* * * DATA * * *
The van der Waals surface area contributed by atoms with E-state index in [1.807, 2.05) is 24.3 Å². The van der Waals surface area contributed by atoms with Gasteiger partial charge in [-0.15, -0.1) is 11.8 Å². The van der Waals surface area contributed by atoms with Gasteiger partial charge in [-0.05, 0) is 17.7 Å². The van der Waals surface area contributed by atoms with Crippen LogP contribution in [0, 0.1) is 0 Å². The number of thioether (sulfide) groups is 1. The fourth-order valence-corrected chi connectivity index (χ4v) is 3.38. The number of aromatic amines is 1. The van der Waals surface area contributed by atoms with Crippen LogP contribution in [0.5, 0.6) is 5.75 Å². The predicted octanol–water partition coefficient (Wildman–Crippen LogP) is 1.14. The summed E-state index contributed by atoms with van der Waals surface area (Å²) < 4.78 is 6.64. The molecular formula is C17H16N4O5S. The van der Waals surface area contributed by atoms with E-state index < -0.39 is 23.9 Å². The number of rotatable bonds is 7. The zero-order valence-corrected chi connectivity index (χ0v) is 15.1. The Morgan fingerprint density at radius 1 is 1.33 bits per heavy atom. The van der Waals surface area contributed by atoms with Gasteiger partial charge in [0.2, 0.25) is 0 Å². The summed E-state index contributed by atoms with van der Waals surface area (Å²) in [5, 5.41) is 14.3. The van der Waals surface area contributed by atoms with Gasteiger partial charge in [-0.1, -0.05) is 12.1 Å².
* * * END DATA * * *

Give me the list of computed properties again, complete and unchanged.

The van der Waals surface area contributed by atoms with E-state index in [1.807, 2.05) is 24.3 Å². The van der Waals surface area contributed by atoms with Gasteiger partial charge in [-0.15, -0.1) is 11.8 Å². The van der Waals surface area contributed by atoms with Gasteiger partial charge in [-0.05, 0) is 17.7 Å². The van der Waals surface area contributed by atoms with Crippen LogP contribution in [0, 0.1) is 0 Å². The number of thioether (sulfide) groups is 1. The fourth-order valence-corrected chi connectivity index (χ4v) is 3.38. The number of aromatic amines is 1. The van der Waals surface area contributed by atoms with Crippen LogP contribution in [0.5, 0.6) is 5.75 Å². The predicted octanol–water partition coefficient (Wildman–Crippen LogP) is 1.14. The summed E-state index contributed by atoms with van der Waals surface area (Å²) < 4.78 is 6.64. The molecular formula is C17H16N4O5S. The van der Waals surface area contributed by atoms with E-state index < -0.39 is 23.9 Å². The number of rotatable bonds is 7. The zero-order valence-corrected chi connectivity index (χ0v) is 15.1. The Morgan fingerprint density at radius 1 is 1.33 bits per heavy atom. The van der Waals surface area contributed by atoms with Gasteiger partial charge in [0.2, 0.25) is 0 Å². The summed E-state index contributed by atoms with van der Waals surface area (Å²) in [5, 5.41) is 14.3. The van der Waals surface area contributed by atoms with Gasteiger partial charge in [-0.1, -0.05) is 12.1 Å².